Larry Mattlage of Crawford, Texas, fired shots on his property near anti-war activists hoping to meet President Bush (courtesy: Lone Star Iconoclast)

Shots were fired today near the vigil of Cindy Sheehan and anti-war protesters who are demanding a face-to-face meeting with President Bush.

No one was injured, as the shots were fired by Larry Mattlage, a neighbor of the president who is apparently upset with the length of time the anti-war activists are staying in the area.

“I got a right to fire up in the air,” Mattlage said. “I am getting ready for dove season and you all are messing up my dove huntin’, so if you all could please leave and go somewhere else, this whole community would be behind you.”

The incident occurred after 10 a.m., as anti-Bush activists were planning their schedule for the remainder of the day.

“As I walked to my car to call the office with an update, I heard a popping sound,” said Deborah Mathews, a reporter for the Lone Star Iconoclast. “When I turned around, I saw a man with a shotgun aimed upward. He looked over his shoulder and then back and fired more shots. Even though I was only about 20 feet from him, it took seeing him with the gun to realize what I was hearing. He put the gun into the cab of the pickup and walked back to his house without saying anything.

“He fired the gun from inside his fenceline – well within his property … which is across to the east of Camp Casey. He did not fire anywhere but into the sky, away from the camp.”

Roberts reports Mattlage met with Secret Service agents and the local sheriff, and no charges were filed in connection with the incident.

News media await Larry Mattlage of Crawford, Texas, who discusses his firing of shots on his property near President Bush’s ranch (courtesy: Lone Star Iconoclast)

After Mattlage was interviewed by authorities, she recorded a conversation she had with Mattlage to find out more about the reasons for shooting:

Reporter: Larry, why did you shoot the gun?

Mattlage: Well, I’m getting ready for dove season and you all are still gonna’ be here, I’m practicin’.

Reporter: Was there another message involved in the gunshot?

Mattlage: You figure it out for yourself.

Reporter: Are there any laws …

Mattlage: No, in Texas, you can shoot … I ain’t threating nobody. I ain’t pointing a gun at nobody. This is Texas.

Reporter: What do you want them to do Larry?

Mattlage: Well these people don’t know what to do (pointing at the sheriff and the Secret Service)

Reporter: What do you want them to do?

Mattlage: When they first came out here, I was sympathetic to their cause, right. They as American citizens have a right to march to protest. It is like this – it’s like having company, if you have your brother-in-law at your house for five days, wouldn’t it start stinking after a while. You are ready for him to go home, aren’t you? Five weeks of this is too much. We live here. It’s our community. Apparently we have no respect over here and we have no respect over here. Somebody has got to get together and clear it out. It’s a damn shame. The news media has got to solve this dilemma. But we got a dilemma here. We got a battle of the porta-potties. You all got started out going to the bathroom in a five-gallon bucket. Then they moved one porta-potty in here. No we got two porta-potties. And now we have three and if this keeps up, it will be all the way down the road. And they’ve got more porta-potties over there (pointing at the Bush ranch). The only one winning here is the one cleaning the porta-potties.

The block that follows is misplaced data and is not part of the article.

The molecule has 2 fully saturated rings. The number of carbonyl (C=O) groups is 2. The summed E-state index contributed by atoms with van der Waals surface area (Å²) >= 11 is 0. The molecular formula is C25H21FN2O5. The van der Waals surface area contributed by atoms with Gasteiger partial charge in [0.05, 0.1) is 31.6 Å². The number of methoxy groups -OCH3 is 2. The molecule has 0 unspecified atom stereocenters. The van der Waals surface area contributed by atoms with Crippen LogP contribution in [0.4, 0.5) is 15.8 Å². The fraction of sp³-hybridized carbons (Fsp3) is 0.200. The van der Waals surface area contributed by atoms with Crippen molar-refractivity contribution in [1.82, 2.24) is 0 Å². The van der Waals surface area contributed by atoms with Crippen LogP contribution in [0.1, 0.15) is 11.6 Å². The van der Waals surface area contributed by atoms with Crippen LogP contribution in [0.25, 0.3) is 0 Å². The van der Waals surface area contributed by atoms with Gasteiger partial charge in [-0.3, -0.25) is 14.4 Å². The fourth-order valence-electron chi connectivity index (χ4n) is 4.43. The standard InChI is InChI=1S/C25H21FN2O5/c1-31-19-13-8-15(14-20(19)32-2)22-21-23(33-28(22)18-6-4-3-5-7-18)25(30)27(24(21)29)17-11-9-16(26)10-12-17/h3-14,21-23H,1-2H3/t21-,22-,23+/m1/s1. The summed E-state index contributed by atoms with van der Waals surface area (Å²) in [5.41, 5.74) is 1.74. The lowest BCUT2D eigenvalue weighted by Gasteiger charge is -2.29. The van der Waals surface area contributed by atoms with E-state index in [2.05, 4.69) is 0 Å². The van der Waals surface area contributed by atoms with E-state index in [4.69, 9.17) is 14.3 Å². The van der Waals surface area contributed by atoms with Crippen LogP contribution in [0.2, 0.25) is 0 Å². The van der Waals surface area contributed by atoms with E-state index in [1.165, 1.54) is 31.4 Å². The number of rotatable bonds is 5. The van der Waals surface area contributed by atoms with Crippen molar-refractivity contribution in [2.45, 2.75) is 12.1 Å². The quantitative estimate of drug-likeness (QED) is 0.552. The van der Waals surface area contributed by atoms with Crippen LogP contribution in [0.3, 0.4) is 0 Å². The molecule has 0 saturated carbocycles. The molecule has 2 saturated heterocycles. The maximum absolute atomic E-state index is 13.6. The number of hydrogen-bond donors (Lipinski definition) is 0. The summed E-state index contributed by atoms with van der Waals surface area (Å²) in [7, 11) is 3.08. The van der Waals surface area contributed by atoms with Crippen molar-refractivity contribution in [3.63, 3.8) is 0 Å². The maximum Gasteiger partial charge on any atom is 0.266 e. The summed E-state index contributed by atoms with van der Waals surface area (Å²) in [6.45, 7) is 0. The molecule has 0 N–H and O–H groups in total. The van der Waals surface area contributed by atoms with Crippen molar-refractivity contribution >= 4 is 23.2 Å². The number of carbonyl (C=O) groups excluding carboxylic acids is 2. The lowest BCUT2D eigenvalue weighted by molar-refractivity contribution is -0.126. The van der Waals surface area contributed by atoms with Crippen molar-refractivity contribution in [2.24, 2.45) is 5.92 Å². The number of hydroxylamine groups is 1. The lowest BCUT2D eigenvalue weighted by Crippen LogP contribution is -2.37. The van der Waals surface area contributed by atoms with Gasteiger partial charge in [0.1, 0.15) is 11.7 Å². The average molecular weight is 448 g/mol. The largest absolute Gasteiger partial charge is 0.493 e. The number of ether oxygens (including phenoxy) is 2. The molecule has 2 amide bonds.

Cindy Sheehan

Several hundred anti-war activists have descended on Crawford to Texas to join Cindy Sheehan, the California woman who is demanding a second personal meeting with the president to demand answers regarding the ongoing war in Iraq, a conflict which killed her son, Casey Sheehan, five days after his arrival last year in Baghdad.

The activists have posted some 500 white wooden crosses on the road to Bush’s ranch, each with the name of a U.S. soldier killed in Iraq.

“I loved them for a week,” Mattlage said of the protesters. “I mean, would you want somebody invading your house for a long time and blocking your view and blocking the road? I wake up every morning to this stuff. … I just want ’em to pack their damn tents and go back to where they came from. Their plea is over with.”

When McLennan County Sheriff Larry Lynch was asked about the shooting, he told reporters Mattlege was not breaking any law.

“He’s on his own property,” Lynch said. “He’s getting ready for dove season.”

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